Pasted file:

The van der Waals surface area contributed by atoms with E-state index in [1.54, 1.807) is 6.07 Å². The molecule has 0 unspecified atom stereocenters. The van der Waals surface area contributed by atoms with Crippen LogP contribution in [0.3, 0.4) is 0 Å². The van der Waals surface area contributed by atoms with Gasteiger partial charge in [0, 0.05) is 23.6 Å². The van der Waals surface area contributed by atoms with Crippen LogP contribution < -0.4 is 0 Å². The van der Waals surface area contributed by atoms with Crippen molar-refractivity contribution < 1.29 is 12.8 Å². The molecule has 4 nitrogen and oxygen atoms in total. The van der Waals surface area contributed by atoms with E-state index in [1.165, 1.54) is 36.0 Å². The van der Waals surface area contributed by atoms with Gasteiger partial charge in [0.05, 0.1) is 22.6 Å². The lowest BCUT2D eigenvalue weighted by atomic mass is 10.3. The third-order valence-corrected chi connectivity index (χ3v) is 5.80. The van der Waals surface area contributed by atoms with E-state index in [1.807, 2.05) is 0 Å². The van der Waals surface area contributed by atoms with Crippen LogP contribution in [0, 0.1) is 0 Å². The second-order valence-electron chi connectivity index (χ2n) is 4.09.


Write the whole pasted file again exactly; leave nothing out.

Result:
The van der Waals surface area contributed by atoms with E-state index in [1.54, 1.807) is 6.07 Å². The molecule has 0 unspecified atom stereocenters. The van der Waals surface area contributed by atoms with Crippen LogP contribution in [0.3, 0.4) is 0 Å². The van der Waals surface area contributed by atoms with Gasteiger partial charge in [0, 0.05) is 23.6 Å². The van der Waals surface area contributed by atoms with Crippen LogP contribution < -0.4 is 0 Å². The van der Waals surface area contributed by atoms with Crippen molar-refractivity contribution < 1.29 is 12.8 Å². The molecule has 4 nitrogen and oxygen atoms in total. The van der Waals surface area contributed by atoms with E-state index in [1.165, 1.54) is 36.0 Å². The van der Waals surface area contributed by atoms with Gasteiger partial charge in [0.05, 0.1) is 22.6 Å². The lowest BCUT2D eigenvalue weighted by atomic mass is 10.3. The third-order valence-corrected chi connectivity index (χ3v) is 5.80. The van der Waals surface area contributed by atoms with E-state index in [1.807, 2.05) is 0 Å². The van der Waals surface area contributed by atoms with Crippen LogP contribution in [0, 0.1) is 0 Å². The second-order valence-electron chi connectivity index (χ2n) is 4.09.